The harder part of this whole thing is living values and navigating what to do when the values conflict. It happens to all of us at one point or another and, most likely, we all fail to negotiate these instances cleanly and compassionately. I certainly didn’t the week of Charlottesville and, though I’m far from alone in that, I know I can do better and I know there are better ways.
The picture above is part of the Wiccan Rede, the part that I could fit on a parchment sheet for a project in school creating our own versions of illuminated texts, like The Book of Kells. There is one part I really need to work on: “Speak you little, listen much.” You’re probably nodding right now. Yeah…. shush, you.
Lucky for me, one of the lessons to be learned in Taurus is the value of patience and hard work. I just have to get past the stubborn side or maybe even use it keep at this. I am also lucky in that my Sun is in Virgo, because the archetype for Virgo is the Analyst, “piercing thought and winning eloquence” (she flatters, but I like it much better than the “critical bitch” we tend to get labeled with). Also, both Taurus and Virgo are Earth signs, meaning we are all about the practical and the physical. Words and intentions are nice and all and, yes, they matter, but when it really comes right down to it, what am I doing with it? What am I manifesting in this world?
It comes back to the question I asked in Part I. How do I both show tolerance and stand against intolerance without making things worse or being a hypocrite? So, I’ve been watching videos and reading articles that look at hate and extremism. Two, in particular, have been really helpful: one is an article by Christian Picciolini, a former skinhead, and the other was a TedTalk by Megan Phelps-Roper, a former member of the Westboro Baptist Church. They left their groups over time, but mostly because they were able to see the Other as human through conversations – one through music and the other over Twitter. And both of them found communities afterward with the people who they originally targeted for hate. I think Ms. Phelps-Roper sums up public discourse perfectly:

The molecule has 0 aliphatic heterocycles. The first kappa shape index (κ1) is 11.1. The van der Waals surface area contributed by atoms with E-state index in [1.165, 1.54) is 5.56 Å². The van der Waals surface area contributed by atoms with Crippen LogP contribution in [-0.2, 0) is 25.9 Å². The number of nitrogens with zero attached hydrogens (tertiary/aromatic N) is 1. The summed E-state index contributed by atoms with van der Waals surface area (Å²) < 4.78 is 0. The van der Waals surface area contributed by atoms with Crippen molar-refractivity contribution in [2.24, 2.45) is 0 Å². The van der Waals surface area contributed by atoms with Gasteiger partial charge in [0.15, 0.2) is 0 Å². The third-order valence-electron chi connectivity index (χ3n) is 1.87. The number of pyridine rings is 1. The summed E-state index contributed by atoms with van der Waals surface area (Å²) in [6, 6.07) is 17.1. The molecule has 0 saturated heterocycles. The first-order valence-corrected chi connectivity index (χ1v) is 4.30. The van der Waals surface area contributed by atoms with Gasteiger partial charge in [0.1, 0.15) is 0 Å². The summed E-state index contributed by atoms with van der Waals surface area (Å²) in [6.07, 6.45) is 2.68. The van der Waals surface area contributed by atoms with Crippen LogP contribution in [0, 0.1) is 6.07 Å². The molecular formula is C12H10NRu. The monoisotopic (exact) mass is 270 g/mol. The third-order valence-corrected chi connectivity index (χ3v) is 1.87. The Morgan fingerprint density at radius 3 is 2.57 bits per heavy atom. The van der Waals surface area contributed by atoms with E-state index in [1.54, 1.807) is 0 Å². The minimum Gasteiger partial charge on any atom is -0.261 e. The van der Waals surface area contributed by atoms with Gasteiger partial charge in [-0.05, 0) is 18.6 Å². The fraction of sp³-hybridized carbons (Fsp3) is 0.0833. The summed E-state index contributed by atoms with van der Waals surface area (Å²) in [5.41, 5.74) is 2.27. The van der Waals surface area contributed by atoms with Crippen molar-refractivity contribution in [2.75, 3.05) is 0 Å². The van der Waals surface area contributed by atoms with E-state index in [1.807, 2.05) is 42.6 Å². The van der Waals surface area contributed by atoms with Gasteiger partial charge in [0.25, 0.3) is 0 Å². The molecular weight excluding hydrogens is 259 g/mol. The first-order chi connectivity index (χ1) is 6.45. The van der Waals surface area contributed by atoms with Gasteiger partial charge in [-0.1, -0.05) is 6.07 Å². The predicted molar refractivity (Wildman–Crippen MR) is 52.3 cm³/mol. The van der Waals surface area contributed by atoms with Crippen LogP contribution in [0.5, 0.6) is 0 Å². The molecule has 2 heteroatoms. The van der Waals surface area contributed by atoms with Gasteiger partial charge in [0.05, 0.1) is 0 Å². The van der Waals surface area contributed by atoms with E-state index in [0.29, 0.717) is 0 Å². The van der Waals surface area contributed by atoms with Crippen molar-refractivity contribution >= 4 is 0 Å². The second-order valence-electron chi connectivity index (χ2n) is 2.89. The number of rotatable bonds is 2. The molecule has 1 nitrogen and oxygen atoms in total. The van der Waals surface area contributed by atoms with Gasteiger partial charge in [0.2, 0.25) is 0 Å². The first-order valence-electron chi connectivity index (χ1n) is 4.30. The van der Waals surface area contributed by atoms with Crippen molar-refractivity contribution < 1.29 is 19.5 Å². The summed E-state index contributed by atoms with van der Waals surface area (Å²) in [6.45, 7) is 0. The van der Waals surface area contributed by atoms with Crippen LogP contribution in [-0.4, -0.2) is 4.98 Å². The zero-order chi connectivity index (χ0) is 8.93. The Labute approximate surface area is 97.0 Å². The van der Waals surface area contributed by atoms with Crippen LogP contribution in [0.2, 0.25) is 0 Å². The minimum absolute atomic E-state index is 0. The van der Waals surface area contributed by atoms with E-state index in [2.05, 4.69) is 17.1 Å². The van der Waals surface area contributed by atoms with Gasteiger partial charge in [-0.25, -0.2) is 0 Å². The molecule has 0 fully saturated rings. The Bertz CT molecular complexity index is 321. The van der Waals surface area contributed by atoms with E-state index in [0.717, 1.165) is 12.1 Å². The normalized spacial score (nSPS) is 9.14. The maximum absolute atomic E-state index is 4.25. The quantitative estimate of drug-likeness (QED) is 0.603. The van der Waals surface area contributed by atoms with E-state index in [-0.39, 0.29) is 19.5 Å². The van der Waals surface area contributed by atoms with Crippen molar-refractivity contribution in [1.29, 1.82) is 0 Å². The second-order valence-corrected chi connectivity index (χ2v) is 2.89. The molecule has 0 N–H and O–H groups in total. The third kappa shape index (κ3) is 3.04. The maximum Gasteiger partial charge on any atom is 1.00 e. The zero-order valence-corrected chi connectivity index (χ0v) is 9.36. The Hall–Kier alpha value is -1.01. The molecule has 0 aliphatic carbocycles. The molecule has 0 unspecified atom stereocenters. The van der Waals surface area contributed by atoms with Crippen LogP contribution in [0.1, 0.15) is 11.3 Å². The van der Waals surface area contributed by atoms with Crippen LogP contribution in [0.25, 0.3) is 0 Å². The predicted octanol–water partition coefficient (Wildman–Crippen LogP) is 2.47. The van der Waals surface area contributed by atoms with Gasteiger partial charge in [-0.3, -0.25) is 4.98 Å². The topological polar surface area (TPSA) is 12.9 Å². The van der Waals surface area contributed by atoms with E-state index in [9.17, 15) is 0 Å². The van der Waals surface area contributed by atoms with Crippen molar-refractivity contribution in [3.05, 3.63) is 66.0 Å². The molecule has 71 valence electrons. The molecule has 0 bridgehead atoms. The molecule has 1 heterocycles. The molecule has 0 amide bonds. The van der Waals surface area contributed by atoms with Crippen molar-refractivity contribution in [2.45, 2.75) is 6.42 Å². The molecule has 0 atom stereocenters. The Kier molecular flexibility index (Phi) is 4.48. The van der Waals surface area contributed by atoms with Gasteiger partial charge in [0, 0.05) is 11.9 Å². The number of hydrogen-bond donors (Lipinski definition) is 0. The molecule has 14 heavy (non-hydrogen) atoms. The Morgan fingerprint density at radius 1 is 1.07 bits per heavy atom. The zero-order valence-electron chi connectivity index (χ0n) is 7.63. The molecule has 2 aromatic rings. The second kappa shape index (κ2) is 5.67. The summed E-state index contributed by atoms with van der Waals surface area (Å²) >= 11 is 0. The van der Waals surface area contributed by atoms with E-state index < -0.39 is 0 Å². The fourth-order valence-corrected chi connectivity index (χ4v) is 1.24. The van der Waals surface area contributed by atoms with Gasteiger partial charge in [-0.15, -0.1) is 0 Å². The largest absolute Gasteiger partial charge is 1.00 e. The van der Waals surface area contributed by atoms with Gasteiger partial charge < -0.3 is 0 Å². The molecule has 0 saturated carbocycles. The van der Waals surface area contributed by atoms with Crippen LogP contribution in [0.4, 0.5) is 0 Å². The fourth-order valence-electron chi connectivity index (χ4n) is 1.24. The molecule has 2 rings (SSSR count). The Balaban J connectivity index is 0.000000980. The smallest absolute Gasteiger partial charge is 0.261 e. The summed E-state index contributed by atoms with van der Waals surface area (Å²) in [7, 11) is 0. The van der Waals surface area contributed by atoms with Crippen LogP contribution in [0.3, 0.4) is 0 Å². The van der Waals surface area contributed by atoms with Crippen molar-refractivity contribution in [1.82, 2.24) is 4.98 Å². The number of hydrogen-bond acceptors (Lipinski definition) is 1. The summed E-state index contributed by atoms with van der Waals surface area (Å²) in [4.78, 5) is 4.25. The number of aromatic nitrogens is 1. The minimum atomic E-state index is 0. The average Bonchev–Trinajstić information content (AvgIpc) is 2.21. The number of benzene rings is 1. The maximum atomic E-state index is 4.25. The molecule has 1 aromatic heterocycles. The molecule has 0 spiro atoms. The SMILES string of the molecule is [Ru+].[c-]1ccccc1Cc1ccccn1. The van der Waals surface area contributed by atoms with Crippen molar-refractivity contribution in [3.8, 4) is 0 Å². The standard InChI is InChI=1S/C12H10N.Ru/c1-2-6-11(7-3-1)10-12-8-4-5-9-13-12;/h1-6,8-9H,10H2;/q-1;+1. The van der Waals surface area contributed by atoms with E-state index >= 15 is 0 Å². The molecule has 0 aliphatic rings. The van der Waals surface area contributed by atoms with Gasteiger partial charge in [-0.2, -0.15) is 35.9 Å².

“We write off half the country as out-of-touch liberal elites or racist, misogynist bullies. No nuance, no complexity, no humanity.”
She also has a solution:
“The good news is it’s simple. And the bad news is that it’s hard. We have to talk and listen to people we disagree with. It’s hard because we often can’t fathom how the other side came to their positions. It’s hard because righteous indignation, that sense of certainty that ours is the right side is so seductive. It’s hard because it means extending empathy and compassion to people who show us hostility and contempt. The impulse to respond in kind is so tempting, but that isn’t who we want to be.”
There were four things her online conversationalists did that helped her to look past the rhetoric she had learned, 20 years of hate learned since infancy, and the elements of what she is talking about have shown up in talks by Christopher Picciolini as well.
Don’t assume bad intent.
We forget that people may actually have reasons or experiences that have led them to where they are. Are they representative of a whole? No, but no one has a whole picture. If we assume good or neutral intent, it’s a much better framework for discussion (paraphrasing here).
It goes both ways and it needs to be an actual question rather than one asked in irony or asked rhetorically. We can’t refute what we don’t understand and we need to be open to hearing the flaws in our own argument to move forward toward understanding and reconciliation. Toward building something lasting.
It’s easy and sometimes even satisfying to bite back, but it’s not productive. Refusing to escalate is hard, it can feel like we are conceding, but it can help. Suggestions given are changing the subject, telling a joke, recommending a book, or even just gently excusing yourself from the conversation. This is kind to both you and the person you are speaking with, giving you both a needed mental break. It’s one of the best communications skills listed in The Ethical Slut as well. As hard as it is to stay calm, we are talking about breaking down ideologies and that can leave a person lost and defensive. It’ll take time and kindness.
Make the argument.
We assume that our position is clear and right. That the other person should just instinctively get it and, if they don’t, they’re stupid, wrong, evil. We have to take the time to explain what our side is and the evidence for it. We have to allow for other people to poke holes in our arguments as well.